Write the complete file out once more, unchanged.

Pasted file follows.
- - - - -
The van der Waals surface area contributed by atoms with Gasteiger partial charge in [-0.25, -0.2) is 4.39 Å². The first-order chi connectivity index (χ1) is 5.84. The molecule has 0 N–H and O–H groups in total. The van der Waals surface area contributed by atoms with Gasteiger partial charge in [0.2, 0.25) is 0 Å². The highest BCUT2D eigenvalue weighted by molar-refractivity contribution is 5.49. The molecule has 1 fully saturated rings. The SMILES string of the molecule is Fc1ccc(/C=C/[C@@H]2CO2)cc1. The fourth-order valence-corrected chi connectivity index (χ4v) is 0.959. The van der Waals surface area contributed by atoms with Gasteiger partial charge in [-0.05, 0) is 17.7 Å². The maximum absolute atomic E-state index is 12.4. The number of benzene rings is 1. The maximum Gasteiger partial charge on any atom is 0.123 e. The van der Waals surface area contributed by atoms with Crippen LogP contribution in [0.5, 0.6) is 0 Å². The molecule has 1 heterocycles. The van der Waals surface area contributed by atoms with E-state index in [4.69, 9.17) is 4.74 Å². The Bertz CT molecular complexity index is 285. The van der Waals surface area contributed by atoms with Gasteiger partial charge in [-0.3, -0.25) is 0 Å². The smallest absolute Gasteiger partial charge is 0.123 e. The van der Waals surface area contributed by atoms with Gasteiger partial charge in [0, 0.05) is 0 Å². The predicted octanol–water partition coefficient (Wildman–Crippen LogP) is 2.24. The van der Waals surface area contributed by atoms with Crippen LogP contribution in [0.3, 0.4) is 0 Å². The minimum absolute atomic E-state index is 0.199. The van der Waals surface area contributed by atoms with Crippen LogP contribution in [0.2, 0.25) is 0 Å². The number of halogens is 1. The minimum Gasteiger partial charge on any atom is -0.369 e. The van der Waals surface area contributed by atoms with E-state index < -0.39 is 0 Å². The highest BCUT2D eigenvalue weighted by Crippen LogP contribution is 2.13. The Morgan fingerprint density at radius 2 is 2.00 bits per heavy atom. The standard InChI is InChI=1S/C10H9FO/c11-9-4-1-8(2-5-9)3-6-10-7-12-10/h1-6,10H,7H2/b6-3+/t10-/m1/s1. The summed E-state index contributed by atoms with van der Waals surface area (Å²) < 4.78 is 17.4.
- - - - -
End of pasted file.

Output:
The van der Waals surface area contributed by atoms with Gasteiger partial charge in [-0.25, -0.2) is 4.39 Å². The first-order chi connectivity index (χ1) is 5.84. The molecule has 0 N–H and O–H groups in total. The van der Waals surface area contributed by atoms with Gasteiger partial charge in [0.2, 0.25) is 0 Å². The highest BCUT2D eigenvalue weighted by molar-refractivity contribution is 5.49. The molecule has 1 fully saturated rings. The SMILES string of the molecule is Fc1ccc(/C=C/[C@@H]2CO2)cc1. The fourth-order valence-corrected chi connectivity index (χ4v) is 0.959. The van der Waals surface area contributed by atoms with Gasteiger partial charge in [-0.05, 0) is 17.7 Å². The maximum absolute atomic E-state index is 12.4. The number of benzene rings is 1. The maximum Gasteiger partial charge on any atom is 0.123 e. The van der Waals surface area contributed by atoms with Crippen LogP contribution in [0.5, 0.6) is 0 Å². The molecule has 1 heterocycles. The van der Waals surface area contributed by atoms with E-state index in [4.69, 9.17) is 4.74 Å². The Bertz CT molecular complexity index is 285. The van der Waals surface area contributed by atoms with Gasteiger partial charge in [-0.3, -0.25) is 0 Å². The smallest absolute Gasteiger partial charge is 0.123 e. The van der Waals surface area contributed by atoms with Gasteiger partial charge in [0, 0.05) is 0 Å². The predicted octanol–water partition coefficient (Wildman–Crippen LogP) is 2.24. The van der Waals surface area contributed by atoms with Crippen LogP contribution in [0.3, 0.4) is 0 Å². The minimum absolute atomic E-state index is 0.199. The van der Waals surface area contributed by atoms with Crippen LogP contribution in [0.2, 0.25) is 0 Å². The number of halogens is 1. The minimum Gasteiger partial charge on any atom is -0.369 e. The van der Waals surface area contributed by atoms with E-state index < -0.39 is 0 Å². The highest BCUT2D eigenvalue weighted by Crippen LogP contribution is 2.13. The Morgan fingerprint density at radius 2 is 2.00 bits per heavy atom. The standard InChI is InChI=1S/C10H9FO/c11-9-4-1-8(2-5-9)3-6-10-7-12-10/h1-6,10H,7H2/b6-3+/t10-/m1/s1. The summed E-state index contributed by atoms with van der Waals surface area (Å²) < 4.78 is 17.4.